Sunday, 6 July 2008

Doctor Who Series 4 FINALE

Russell T Davies caps off his time as a series runner of Dr Who (he still has two specials this year and four in 2009 to go before he departs proper) with an episode that is altogether too poorly explained to be truly considered as one of the great episodes of modern time. “Journey’s End” had a lot of great moments in it, but overall the feeling was that the threat was too poorly thought out; the characters too poorly used, and the concepts too forced for it to work as a whole.

Not that Davies didn’t throw in some intriguing twists. Whilst the idea of the cloned Doctor was completely rubbish and didn’t really need to happen for the plot (aside from Rose’s farewell; more on that later), the Doctor/Donna combination was altogether more interesting, and I genuinely started wishing that perhaps we could finally get a female Doctor sometime soon. All the mumbo-jumbo the Doc usually spouts was perfectly captured by Tate, who made for a delightful semi-Timelord. Like I said though, having the Doctor clone came completely out of left-field and didn’t really work at any point, although the realisation that he was speaking like Donna came out slowly and was a brilliant point. Him killing off all the Daleks was thrown in as an afterthought, and when we sent him off with Rose at the end I couldn’t help but think that when the Doc was trying to convince her that it’d be the same as having the real him, it was Davies trying to persuade the audience as much as it was anything else.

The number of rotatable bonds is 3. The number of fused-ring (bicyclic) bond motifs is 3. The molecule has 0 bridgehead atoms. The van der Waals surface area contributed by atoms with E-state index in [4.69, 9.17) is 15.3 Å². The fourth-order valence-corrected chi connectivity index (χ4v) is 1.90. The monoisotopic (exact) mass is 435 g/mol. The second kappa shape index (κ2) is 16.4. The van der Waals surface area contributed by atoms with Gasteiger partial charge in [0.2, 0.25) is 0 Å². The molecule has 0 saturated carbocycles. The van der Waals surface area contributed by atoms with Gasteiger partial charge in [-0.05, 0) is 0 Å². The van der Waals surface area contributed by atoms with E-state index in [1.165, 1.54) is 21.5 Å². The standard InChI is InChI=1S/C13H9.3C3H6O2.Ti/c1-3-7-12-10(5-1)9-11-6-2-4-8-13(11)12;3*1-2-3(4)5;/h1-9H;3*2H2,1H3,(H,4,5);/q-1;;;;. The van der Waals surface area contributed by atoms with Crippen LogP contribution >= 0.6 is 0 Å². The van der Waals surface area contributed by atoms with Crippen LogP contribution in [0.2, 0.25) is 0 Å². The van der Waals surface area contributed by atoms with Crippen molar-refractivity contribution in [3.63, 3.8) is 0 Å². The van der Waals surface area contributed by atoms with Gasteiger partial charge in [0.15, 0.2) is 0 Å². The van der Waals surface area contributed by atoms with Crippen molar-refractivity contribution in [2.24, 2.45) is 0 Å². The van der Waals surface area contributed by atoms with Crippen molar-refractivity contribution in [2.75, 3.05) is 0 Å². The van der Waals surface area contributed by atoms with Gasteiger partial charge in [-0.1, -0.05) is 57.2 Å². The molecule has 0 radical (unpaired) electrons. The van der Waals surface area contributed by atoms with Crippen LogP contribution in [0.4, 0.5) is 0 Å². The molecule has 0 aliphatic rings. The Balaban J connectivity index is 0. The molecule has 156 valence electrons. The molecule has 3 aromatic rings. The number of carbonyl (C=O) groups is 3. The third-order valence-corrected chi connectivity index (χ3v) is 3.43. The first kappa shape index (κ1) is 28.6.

This was the trouble with the second episode. The first brought together almost everyone who has been important in this new run of the programme, and although it took a fair old age for anything to happen in that ep; at least things were happening. Torchwood did stuff; Sarah-Jane did stuff, Rose got to hold her camera up as if she were praying in what was my least favourite shot of the series… Martha almost had a dramatic moment (although really it belonged to Jack Harkness – “Martha is down” had a sort of dramatic countdown effect going on that I really liked), and the Doctor and Donna tried to find the Earth. Everyone was heading somewhere, and the major failing of this episode was that now they were all together, there was nothing left. Davros and the Daleks got together to destroy reality because… well actually, why would they want to do that? Nonsensical evil? I’m sure you’ll tell me if you know. The threat was gone though, as soon as everyone got onto the ship. Aside from one moment which I’ll go into in a short while, there was nothing for any of them to do, really. I would’ve preferred it if they’d stayed on Earth and at least had some kind of battle or something.